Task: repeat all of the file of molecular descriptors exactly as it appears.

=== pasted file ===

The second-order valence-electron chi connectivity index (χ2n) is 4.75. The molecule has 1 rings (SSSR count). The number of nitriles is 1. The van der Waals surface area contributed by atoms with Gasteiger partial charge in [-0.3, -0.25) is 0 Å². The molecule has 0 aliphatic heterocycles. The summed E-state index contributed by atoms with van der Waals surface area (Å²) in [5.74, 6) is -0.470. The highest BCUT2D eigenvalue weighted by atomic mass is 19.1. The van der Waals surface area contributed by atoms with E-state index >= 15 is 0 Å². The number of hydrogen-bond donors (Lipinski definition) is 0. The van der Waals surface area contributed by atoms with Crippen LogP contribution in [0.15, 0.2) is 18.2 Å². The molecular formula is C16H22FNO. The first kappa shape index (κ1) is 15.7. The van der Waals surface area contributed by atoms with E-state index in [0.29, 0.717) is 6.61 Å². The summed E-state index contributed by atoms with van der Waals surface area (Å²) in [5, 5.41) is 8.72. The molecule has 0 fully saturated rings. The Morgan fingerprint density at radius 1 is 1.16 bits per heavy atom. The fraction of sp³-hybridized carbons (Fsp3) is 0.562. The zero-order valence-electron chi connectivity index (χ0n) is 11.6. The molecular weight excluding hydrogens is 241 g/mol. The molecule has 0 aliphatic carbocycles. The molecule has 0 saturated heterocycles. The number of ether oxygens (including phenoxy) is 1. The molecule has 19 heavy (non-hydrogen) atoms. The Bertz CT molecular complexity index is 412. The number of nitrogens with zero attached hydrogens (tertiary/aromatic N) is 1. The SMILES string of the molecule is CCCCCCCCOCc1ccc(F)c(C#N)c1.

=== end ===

The second-order valence-electron chi connectivity index (χ2n) is 4.75. The molecule has 1 rings (SSSR count). The number of nitriles is 1. The van der Waals surface area contributed by atoms with Gasteiger partial charge in [-0.3, -0.25) is 0 Å². The molecule has 0 aliphatic heterocycles. The summed E-state index contributed by atoms with van der Waals surface area (Å²) in [5.74, 6) is -0.470. The highest BCUT2D eigenvalue weighted by atomic mass is 19.1. The van der Waals surface area contributed by atoms with E-state index >= 15 is 0 Å². The number of hydrogen-bond donors (Lipinski definition) is 0. The van der Waals surface area contributed by atoms with Crippen LogP contribution in [0.15, 0.2) is 18.2 Å². The molecular formula is C16H22FNO. The first kappa shape index (κ1) is 15.7. The van der Waals surface area contributed by atoms with E-state index in [0.29, 0.717) is 6.61 Å². The summed E-state index contributed by atoms with van der Waals surface area (Å²) in [5, 5.41) is 8.72. The molecule has 0 fully saturated rings. The Morgan fingerprint density at radius 1 is 1.16 bits per heavy atom. The fraction of sp³-hybridized carbons (Fsp3) is 0.562. The zero-order valence-electron chi connectivity index (χ0n) is 11.6. The molecular weight excluding hydrogens is 241 g/mol. The molecule has 0 aliphatic carbocycles. The molecule has 0 saturated heterocycles. The number of ether oxygens (including phenoxy) is 1. The molecule has 19 heavy (non-hydrogen) atoms. The Bertz CT molecular complexity index is 412. The number of nitrogens with zero attached hydrogens (tertiary/aromatic N) is 1. The SMILES string of the molecule is CCCCCCCCOCc1ccc(F)c(C#N)c1.